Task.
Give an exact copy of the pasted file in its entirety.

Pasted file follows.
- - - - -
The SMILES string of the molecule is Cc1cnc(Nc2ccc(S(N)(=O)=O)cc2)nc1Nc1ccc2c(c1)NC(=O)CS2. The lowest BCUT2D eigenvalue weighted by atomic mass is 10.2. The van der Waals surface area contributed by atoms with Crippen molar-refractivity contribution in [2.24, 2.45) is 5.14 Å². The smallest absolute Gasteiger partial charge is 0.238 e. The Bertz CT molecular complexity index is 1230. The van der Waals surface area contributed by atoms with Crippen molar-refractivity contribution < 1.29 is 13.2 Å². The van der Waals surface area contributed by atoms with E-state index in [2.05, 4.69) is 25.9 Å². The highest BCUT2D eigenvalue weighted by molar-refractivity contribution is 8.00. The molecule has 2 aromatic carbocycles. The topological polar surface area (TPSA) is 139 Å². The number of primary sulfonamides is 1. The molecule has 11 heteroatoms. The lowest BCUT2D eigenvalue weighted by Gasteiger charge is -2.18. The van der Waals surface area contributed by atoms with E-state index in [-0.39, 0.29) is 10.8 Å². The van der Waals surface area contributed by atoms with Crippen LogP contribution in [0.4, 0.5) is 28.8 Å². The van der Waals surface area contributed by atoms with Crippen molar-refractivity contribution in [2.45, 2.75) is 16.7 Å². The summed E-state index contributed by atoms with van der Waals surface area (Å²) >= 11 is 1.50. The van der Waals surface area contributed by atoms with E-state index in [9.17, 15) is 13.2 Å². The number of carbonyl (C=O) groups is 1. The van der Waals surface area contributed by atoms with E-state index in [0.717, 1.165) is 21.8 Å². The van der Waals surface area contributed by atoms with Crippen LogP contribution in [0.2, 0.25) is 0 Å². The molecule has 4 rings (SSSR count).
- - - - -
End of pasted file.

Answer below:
The SMILES string of the molecule is Cc1cnc(Nc2ccc(S(N)(=O)=O)cc2)nc1Nc1ccc2c(c1)NC(=O)CS2. The lowest BCUT2D eigenvalue weighted by atomic mass is 10.2. The van der Waals surface area contributed by atoms with Crippen molar-refractivity contribution in [2.24, 2.45) is 5.14 Å². The smallest absolute Gasteiger partial charge is 0.238 e. The Bertz CT molecular complexity index is 1230. The van der Waals surface area contributed by atoms with Crippen molar-refractivity contribution < 1.29 is 13.2 Å². The van der Waals surface area contributed by atoms with E-state index in [2.05, 4.69) is 25.9 Å². The highest BCUT2D eigenvalue weighted by molar-refractivity contribution is 8.00. The molecule has 2 aromatic carbocycles. The topological polar surface area (TPSA) is 139 Å². The number of primary sulfonamides is 1. The molecule has 11 heteroatoms. The lowest BCUT2D eigenvalue weighted by Gasteiger charge is -2.18. The van der Waals surface area contributed by atoms with E-state index in [-0.39, 0.29) is 10.8 Å². The van der Waals surface area contributed by atoms with Crippen LogP contribution in [0.4, 0.5) is 28.8 Å². The van der Waals surface area contributed by atoms with Crippen molar-refractivity contribution in [2.45, 2.75) is 16.7 Å². The summed E-state index contributed by atoms with van der Waals surface area (Å²) >= 11 is 1.50. The van der Waals surface area contributed by atoms with E-state index in [9.17, 15) is 13.2 Å². The number of carbonyl (C=O) groups is 1. The van der Waals surface area contributed by atoms with E-state index in [0.717, 1.165) is 21.8 Å². The van der Waals surface area contributed by atoms with Crippen LogP contribution in [0.2, 0.25) is 0 Å². The molecule has 4 rings (SSSR count).